There is still not much details, however, about what was really happened except that it was a freak accident, three surprise waves hit the vessel in a fog bank that "left four passengers slightly injured and a window broken over the bow" and that
The Olympas was just west of Point Wilson when he waves hit, shortly after the vessel left the marina at 10 a.m.I guess this kind of reporting is to be expected from local news that's not really concerned about the science of freaque waves. It was waves unexpected. No one was able to note and provide any more relevant infos that's all. Oh well!
The waves jostled the boat and passengers but no one was seriously hurt, he reported.
Vecsey's article included this interesting picture:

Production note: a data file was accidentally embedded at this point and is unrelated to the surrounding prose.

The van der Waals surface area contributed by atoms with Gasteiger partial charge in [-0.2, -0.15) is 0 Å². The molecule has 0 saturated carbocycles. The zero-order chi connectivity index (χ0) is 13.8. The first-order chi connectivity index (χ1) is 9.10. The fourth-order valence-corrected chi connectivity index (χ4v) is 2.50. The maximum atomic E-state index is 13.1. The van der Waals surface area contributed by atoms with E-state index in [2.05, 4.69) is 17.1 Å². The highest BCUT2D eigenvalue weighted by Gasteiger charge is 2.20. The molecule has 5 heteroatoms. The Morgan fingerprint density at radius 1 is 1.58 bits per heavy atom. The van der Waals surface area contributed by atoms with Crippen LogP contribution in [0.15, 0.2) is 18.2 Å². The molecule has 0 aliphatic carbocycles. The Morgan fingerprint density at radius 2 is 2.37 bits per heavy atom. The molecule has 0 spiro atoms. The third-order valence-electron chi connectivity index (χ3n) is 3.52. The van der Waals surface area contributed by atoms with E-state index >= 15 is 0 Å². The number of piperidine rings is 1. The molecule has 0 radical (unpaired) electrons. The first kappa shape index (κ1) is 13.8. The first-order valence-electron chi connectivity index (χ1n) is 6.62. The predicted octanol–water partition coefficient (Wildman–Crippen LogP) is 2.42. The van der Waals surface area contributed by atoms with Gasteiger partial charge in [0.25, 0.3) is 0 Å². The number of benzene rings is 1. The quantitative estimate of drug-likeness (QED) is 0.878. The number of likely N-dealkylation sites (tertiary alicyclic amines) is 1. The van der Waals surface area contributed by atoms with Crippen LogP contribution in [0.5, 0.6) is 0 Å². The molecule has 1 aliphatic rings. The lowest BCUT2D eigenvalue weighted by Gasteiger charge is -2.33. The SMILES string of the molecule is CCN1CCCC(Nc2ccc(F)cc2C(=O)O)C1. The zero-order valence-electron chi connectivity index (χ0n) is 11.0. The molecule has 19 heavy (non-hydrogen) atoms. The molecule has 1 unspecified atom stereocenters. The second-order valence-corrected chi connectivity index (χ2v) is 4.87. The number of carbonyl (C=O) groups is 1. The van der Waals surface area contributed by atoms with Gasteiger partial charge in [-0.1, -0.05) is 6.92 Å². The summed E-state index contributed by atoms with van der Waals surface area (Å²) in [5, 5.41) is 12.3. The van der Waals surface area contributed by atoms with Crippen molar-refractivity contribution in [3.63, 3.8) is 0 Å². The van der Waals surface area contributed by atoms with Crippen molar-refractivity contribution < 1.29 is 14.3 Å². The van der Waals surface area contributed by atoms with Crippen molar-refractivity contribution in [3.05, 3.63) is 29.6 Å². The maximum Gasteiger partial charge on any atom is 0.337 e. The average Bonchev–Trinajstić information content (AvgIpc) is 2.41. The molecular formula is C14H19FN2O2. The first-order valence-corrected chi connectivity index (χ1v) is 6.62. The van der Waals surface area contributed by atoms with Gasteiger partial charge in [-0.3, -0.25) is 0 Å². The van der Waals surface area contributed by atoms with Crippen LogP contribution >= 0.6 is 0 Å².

I am wondering whether the picture is for real or it was photoshoped. No photographer or photo credit was given.
Vecsey also referenced the article by Charles Q. Choi reporting the research of physicist Peter McClintock of the University of Lancaster in England suggesting that smaller waves can "concentrate together to become abnormally large waves" and "that emerge surprisingly quickly" that led McClintock to conclude: "I'm pretty sure this is how rogue waves come about."
The basis of the research is this:
To investigate these waves, the researchers experimented with liquid helium in a cavity just an inch wide, whose fluid properties they could readily tinker with, far more so than attempting to do the same at sea.Somehow I have difficulty sharing McClintock's optimism on solving the freaque waves formation problem. Can we representing the vast ocean surface in a one inch wide liquid helium??? But his news is starting to making rounds: e.g. here and here.